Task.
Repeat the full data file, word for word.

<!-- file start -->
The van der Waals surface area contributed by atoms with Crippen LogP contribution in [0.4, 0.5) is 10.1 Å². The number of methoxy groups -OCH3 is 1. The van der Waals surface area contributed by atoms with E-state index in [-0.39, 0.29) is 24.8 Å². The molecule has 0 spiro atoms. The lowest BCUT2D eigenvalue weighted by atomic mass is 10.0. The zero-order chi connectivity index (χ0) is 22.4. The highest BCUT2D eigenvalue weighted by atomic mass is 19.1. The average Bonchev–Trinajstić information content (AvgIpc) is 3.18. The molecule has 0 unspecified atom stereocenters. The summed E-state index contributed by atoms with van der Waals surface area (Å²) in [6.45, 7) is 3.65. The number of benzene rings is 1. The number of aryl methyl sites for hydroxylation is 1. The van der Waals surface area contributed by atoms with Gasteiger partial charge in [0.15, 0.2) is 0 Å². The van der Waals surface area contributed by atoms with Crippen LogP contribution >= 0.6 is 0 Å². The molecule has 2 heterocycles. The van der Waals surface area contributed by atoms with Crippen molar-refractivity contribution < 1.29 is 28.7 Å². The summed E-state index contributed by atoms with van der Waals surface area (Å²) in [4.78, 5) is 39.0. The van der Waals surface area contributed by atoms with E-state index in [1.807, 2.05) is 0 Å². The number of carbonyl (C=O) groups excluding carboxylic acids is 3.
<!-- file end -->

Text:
The van der Waals surface area contributed by atoms with Crippen LogP contribution in [0.4, 0.5) is 10.1 Å². The number of methoxy groups -OCH3 is 1. The van der Waals surface area contributed by atoms with E-state index in [-0.39, 0.29) is 24.8 Å². The molecule has 0 spiro atoms. The lowest BCUT2D eigenvalue weighted by atomic mass is 10.0. The zero-order chi connectivity index (χ0) is 22.4. The highest BCUT2D eigenvalue weighted by atomic mass is 19.1. The average Bonchev–Trinajstić information content (AvgIpc) is 3.18. The molecule has 0 unspecified atom stereocenters. The summed E-state index contributed by atoms with van der Waals surface area (Å²) in [6.45, 7) is 3.65. The number of benzene rings is 1. The number of aryl methyl sites for hydroxylation is 1. The van der Waals surface area contributed by atoms with Gasteiger partial charge in [0.15, 0.2) is 0 Å². The van der Waals surface area contributed by atoms with Crippen LogP contribution >= 0.6 is 0 Å². The molecule has 2 heterocycles. The van der Waals surface area contributed by atoms with Crippen molar-refractivity contribution < 1.29 is 28.7 Å². The summed E-state index contributed by atoms with van der Waals surface area (Å²) in [4.78, 5) is 39.0. The van der Waals surface area contributed by atoms with E-state index in [1.807, 2.05) is 0 Å². The number of carbonyl (C=O) groups excluding carboxylic acids is 3.